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The Color Purple

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Meagan Castro-Lopez

on 11 November 2013

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Transcript of The Color Purple

The Color Purple
Alice Walker
Her Childhood
February 9, 1944 – Eatonton, Georgia
Growing up during Civil Rights Movement – impact on life
Career of novelist, poet, and activist
Willie Lee Walker and Minnie Tallulah Grant – sharecroppers


Facial disfigurement
“She look me over from head to foot. Then she cackle. Sound like a death rattle. You sure is ugly, she say, like she ain’t believed it” (46).
Sharecropper and Racism Life: http://www.makers.com/alice-walker/moments/sharecroppers-political-courage
Her Poetry
Our Martyr
I Will Keep Broken Things
As a Young Woman
Valedictorian, voted most-popular girl, and crowned queen senior year at local high school
She has said that it was through that experience of her childhood had allowed her to begin “really to see people and things, really to notice relationships and to learn to be patient enough to care about how they turned out”.
Spelman College (1961) –activist in African American civil rights movement
Sarah Lawrence College (1963) – transfer

Uganda transfer student
Pregnant and abortion
Possible influence in writing
“He took it. He took it while I was sleeping. Kilt it out there in the woods” (2).
Two early composed pieces:
“To Hell with Dying,” – first published short story
Once: Poems – first volume of poetry

ACTIVIST IN CIVIL RIGHTS MOVEMENT & PUBLISHED WORKS
Involvement in civil rights movement (1965-1966) – volunteer on black voter registration drives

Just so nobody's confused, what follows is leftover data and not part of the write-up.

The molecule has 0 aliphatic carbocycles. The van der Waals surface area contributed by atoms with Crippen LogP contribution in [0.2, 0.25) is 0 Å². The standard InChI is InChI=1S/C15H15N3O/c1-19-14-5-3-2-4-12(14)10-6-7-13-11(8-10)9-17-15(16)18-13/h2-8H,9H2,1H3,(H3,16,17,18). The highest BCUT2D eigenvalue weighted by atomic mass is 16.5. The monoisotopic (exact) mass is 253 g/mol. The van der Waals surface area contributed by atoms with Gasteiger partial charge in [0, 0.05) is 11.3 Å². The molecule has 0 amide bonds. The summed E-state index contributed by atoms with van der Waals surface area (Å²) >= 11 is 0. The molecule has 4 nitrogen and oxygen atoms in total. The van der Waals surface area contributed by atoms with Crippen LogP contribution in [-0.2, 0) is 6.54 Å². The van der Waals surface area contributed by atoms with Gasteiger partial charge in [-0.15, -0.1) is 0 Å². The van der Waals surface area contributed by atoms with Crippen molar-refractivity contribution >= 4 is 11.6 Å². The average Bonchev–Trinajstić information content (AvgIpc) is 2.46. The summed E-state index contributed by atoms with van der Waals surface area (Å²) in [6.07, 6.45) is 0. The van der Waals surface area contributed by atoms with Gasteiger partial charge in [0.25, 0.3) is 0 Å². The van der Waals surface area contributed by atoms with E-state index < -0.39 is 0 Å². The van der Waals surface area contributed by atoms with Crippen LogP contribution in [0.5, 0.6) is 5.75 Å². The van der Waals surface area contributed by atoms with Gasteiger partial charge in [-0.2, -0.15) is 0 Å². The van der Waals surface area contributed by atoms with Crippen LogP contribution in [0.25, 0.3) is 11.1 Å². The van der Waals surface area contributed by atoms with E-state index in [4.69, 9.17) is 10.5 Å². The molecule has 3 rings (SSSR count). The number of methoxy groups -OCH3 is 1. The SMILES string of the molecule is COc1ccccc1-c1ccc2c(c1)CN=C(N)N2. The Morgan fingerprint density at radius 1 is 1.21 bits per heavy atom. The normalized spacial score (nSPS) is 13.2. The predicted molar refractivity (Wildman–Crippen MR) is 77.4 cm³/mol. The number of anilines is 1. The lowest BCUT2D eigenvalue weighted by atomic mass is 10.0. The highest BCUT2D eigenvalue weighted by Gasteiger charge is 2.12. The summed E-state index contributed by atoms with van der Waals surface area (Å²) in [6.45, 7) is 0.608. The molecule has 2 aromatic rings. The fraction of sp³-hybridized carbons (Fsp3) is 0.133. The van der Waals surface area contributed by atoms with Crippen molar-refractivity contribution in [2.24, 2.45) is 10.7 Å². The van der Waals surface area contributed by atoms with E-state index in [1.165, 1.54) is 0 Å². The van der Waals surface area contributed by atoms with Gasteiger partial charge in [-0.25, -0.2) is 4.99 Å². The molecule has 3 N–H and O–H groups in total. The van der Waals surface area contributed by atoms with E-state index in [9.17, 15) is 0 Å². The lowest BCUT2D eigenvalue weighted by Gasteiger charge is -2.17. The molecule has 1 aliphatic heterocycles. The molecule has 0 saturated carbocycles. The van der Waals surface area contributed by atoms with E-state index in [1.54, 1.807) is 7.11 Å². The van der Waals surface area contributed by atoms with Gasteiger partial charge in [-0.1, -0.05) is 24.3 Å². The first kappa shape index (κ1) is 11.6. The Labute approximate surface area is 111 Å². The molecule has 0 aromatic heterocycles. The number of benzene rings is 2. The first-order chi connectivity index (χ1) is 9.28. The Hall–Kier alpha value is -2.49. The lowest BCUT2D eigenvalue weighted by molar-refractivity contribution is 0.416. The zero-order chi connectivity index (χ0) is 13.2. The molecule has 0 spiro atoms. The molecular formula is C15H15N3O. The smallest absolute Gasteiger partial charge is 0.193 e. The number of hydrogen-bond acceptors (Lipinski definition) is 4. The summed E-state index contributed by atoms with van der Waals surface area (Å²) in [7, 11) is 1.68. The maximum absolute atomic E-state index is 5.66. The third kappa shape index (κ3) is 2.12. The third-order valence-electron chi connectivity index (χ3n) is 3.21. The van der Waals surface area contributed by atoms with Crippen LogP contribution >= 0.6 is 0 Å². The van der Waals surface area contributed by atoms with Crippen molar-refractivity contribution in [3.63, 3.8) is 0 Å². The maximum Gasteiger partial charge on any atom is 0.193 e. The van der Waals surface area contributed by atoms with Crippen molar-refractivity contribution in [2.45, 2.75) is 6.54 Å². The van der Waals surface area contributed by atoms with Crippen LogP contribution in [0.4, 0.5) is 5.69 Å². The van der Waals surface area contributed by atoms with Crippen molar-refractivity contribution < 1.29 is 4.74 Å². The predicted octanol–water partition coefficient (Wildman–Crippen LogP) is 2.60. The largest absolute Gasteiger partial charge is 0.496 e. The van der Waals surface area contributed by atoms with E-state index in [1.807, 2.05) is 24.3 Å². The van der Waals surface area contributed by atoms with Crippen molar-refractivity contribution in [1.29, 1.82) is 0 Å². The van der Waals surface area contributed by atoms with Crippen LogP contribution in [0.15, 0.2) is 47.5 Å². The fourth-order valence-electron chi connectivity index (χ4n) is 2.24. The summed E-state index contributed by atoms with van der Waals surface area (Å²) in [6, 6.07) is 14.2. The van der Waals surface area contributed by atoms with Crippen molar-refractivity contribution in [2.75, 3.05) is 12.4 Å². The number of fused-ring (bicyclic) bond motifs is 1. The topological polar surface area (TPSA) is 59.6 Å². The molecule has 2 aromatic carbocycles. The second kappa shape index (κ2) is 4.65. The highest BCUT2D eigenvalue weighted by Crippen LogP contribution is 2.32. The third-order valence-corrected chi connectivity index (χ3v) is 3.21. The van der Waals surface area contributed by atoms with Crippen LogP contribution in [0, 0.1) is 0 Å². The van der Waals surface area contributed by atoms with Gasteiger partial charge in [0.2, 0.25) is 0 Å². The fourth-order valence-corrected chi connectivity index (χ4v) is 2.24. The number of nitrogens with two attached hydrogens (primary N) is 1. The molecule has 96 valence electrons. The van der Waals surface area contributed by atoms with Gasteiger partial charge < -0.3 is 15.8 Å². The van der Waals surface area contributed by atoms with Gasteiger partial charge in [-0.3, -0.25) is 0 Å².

Civil Rights Movement inspiration
Meridian – controversial issue of sexism
The Color Purple (1982)
Pulitzer Prize for Fiction – first African American woman
American Book Award
Steven Spielberg film (1985) – Oscar-nominated film
Controversial
Activist
Prolific writer of poetry, children’s books, essays, short stories, and novels
Women’s movement
Wild Tree Press and Ms. Magazine – feminist and women of color authors proponent
anti-apartheid movement, anti-nuclear movement, and against female genital mutilation
Success of Work
Two dozen languages
More than fifteen million copies

Other Works
Quotes & Fun Facts
When asked, Walker answers…
Three words to describe herself?
Thoughtful, solitary, and amazed
First paying job?
Picking daffodils for 5 cents a bunch
Most meaningful advice?
“To be myself, and that was completely ample."

Advice for Young Women
“Happiness is important… One of the sad realities is how people get locked into the dream or the job or the career or whatever it is and it’s not them at all. It’s not what the soul is trying to find.”
Claim to Fame
“Womanist is to feminist as purple is to lavender.”
-Alice Walker
Southern Literary Tradition
Books that share certain themes such as:
Slavery
Civil War
Reconstruction era
Family
Religion
Community
Sense of social class and place
The overwhelming sense of “place”
Use of S. dialect

Literature of the south or by writers from this region.

Harlem Renaissance in Literature

Began around 1923 and lasted till about 1940's
Migration of African Americans to Manhattan
Associated with the New Negro an essay written by Alain Locke written in 1925
Writings, poetry, art, and music were apart of the Harlem Renaissance

"The fiction is that life of the races is separate and increasingly so. The fact is that they have touched too closely at the unfavorable and too lightly at the favorable levels."